How does one even begin to compare point guards to centers to power forwards? The Player Efficiency Rating (PER) developed by John Hollinger to compare basketball players’ impacts based on the amount of time they play. The equation “sums up all a player’s positive accomplishments, subtracts the negative accomplishments, and returns a per-minute rating of a player’s performance.”
PER accounts for
- the amount of time each player is on the court,
- the team’s pace, so players on slow-paced teams aren’t penalized by scoring fewer points per minute, for example,
- a league-wide average of 15,
- a number of different ways a player can make an impact, such as points scored, free throws, rebounds, and assists.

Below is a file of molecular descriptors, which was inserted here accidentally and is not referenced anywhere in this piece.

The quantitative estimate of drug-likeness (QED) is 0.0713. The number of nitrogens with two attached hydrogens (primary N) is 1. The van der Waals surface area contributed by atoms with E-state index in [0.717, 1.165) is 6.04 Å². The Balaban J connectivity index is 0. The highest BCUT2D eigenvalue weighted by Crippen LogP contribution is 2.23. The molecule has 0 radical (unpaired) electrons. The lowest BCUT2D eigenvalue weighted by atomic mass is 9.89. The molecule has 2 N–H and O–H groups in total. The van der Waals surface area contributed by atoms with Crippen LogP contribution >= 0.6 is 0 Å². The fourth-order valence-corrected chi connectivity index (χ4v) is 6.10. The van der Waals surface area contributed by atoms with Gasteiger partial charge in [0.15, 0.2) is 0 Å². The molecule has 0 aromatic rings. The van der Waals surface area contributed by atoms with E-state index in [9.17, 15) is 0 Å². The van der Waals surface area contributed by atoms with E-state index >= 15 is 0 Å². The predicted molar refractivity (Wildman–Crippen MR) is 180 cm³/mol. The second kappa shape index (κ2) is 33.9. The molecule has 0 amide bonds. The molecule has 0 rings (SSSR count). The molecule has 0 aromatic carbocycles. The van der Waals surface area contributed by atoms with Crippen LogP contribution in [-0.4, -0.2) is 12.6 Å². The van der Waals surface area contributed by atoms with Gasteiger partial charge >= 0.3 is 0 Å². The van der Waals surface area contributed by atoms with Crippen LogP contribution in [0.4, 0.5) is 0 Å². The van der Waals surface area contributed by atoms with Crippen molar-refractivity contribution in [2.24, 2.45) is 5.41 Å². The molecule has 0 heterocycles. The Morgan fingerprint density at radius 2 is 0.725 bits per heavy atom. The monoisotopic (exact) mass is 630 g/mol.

What is interesting is that PER can be used to compare players in different positions (e.g., centers to guards), unlike other metrics such as the quarterback rating for football. So it can actually compare apples to oranges! I tip my hat to PER. Hollinger writes:
Bear in mind that this rating is not the final, once-and-for-all answer for a player’s accomplishments during the season. This is especially true for players — such as Bruce Bowen and Jason Collins — who are defensive specialists but don’t get many blocks or steals.
Like any formula for capturing performance, PER doesn’t capture the intangibles such as leadership, clutch performance, and the “It factor,” but it’s nifty nonetheless. And it appears to be much better than alternative ranking systems (that don’t try to compare players of different positions).
FYI, the NBA playoffs are underway. Yeah, I didn’t notice either.
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